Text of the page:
Los Angeles Dodgers manager Dave Roberts allowed Tyler Anderson to throw 123 pitches while attempting to finish off a no-hitter against the L.A. Angels on June 15, and he would’ve let his starter go even longer.
However, Anderson’s chance at history was ultimately broken up with one out in the ninth inning on a triple from Shohei Ohtani, and Roberts called on Craig Kimbrel to pitch the final two outs of the Freeway Series finale. Anderson started the ninth inning at 117 pitches on the night, but Roberts felt it was important to allow the southpaw an opportunity to try to finish his no-hitter.
“I know I’ve got this reputation as the Grim Reaper, but I’m a sports fan too,” Roberts said. “I really felt I wanted that just as much as Tyler and his teammates wanted that for him.”
But now, MLB made a scoring change that effectively ended Anderson’s bid for a no-hitter a few innings earlier.
Jared Walsh was credited with a hit on his swinging bunt in the seventh inning that Anderson fielded before throwing the ball into the ground and watching it role to the outfield. The play was switched from Walsh reaching on an error to a single and advancing to second base on Anderson’s throwing error.
It’s unlikely MLB would have made the scoring change had Anderson completed the no-hitter, but it is still a curious decision and one that if made earlier, would have prevented the veteran left-hander from setting a career-high in pitches.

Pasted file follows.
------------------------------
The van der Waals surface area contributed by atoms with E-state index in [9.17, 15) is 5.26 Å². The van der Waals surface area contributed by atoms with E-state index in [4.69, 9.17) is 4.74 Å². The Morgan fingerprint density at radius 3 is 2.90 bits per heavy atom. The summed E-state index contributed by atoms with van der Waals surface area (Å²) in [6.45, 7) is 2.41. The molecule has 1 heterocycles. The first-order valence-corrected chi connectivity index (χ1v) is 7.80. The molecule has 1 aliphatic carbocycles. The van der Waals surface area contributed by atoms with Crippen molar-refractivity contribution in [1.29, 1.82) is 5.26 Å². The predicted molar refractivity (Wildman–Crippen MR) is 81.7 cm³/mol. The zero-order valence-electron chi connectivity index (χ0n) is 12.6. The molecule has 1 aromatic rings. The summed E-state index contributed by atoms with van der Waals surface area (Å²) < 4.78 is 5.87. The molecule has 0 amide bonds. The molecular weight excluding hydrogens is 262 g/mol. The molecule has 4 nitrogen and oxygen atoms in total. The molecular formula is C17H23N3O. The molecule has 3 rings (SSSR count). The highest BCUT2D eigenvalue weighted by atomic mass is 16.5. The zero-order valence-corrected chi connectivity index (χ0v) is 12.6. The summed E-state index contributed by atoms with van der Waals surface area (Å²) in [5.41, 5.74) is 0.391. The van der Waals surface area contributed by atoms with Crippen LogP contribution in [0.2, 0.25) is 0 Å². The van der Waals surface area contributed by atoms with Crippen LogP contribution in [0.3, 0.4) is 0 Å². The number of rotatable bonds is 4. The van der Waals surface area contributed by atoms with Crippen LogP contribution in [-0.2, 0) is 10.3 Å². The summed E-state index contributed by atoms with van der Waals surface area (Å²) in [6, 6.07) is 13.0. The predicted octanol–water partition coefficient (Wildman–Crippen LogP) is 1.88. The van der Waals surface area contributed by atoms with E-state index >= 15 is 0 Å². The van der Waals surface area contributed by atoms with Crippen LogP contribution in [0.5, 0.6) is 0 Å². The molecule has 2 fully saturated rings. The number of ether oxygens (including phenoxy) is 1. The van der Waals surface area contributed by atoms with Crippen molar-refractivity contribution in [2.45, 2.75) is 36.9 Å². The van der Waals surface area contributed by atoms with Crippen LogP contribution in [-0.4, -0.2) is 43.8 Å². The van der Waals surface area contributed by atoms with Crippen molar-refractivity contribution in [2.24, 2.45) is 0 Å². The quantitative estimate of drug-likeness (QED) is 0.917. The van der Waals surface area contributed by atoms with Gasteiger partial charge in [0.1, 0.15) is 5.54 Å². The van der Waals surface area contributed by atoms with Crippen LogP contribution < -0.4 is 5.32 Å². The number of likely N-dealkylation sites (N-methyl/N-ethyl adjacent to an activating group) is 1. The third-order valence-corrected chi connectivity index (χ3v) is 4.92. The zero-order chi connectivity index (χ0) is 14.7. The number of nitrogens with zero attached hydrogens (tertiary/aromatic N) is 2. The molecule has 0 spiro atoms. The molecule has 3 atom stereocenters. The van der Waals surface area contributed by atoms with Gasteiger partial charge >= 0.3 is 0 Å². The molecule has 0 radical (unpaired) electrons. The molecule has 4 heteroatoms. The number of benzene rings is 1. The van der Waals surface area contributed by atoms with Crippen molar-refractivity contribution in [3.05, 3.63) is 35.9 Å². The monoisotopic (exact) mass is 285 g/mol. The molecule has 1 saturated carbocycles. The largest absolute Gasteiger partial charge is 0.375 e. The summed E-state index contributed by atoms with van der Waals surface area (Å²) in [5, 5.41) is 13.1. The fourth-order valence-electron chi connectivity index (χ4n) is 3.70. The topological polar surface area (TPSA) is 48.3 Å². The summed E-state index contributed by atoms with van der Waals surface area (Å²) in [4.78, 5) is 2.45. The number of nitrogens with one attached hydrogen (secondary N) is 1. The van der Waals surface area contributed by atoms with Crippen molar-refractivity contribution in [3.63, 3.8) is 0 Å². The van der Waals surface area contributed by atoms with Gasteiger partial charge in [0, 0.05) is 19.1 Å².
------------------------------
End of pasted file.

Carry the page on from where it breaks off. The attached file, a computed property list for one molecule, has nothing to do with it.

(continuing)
Anderson’s line now stands at 8.1 innings pitched, two hits, one run, two walks and eight strikeouts.
Anderson loved Mookie Betts’ effort during no-hit bid
Anderson entered the ninth inning tasked with facing Mike Trout and Ohtani to keep the no-hitter intact. The 32-year-old struck out Trout on five pitches, but on the first pitch he threw to Ohtani, the two-way superstar lined the ball into the right-field corner while Mookie Betts raced over.
As the ball was close to landing, Betts made a diving effort to save the no-hitter but was a few feet short of reaching the ball.
Anderson appreciated the effort Betts made to keep it alive, although he also found some humor in the attempt.
“You love it,” Anderson said about Betts’ diving attempt. “Obviously off the bat, you know it’s a hit, but you love the effort from Mookie. You can’t ask for anything more than that. He is a great defender, a great teammate. He’s the man.
“I kind of laughed that he dove for it. Like it’s a very nice gesture, but it was so far away.”
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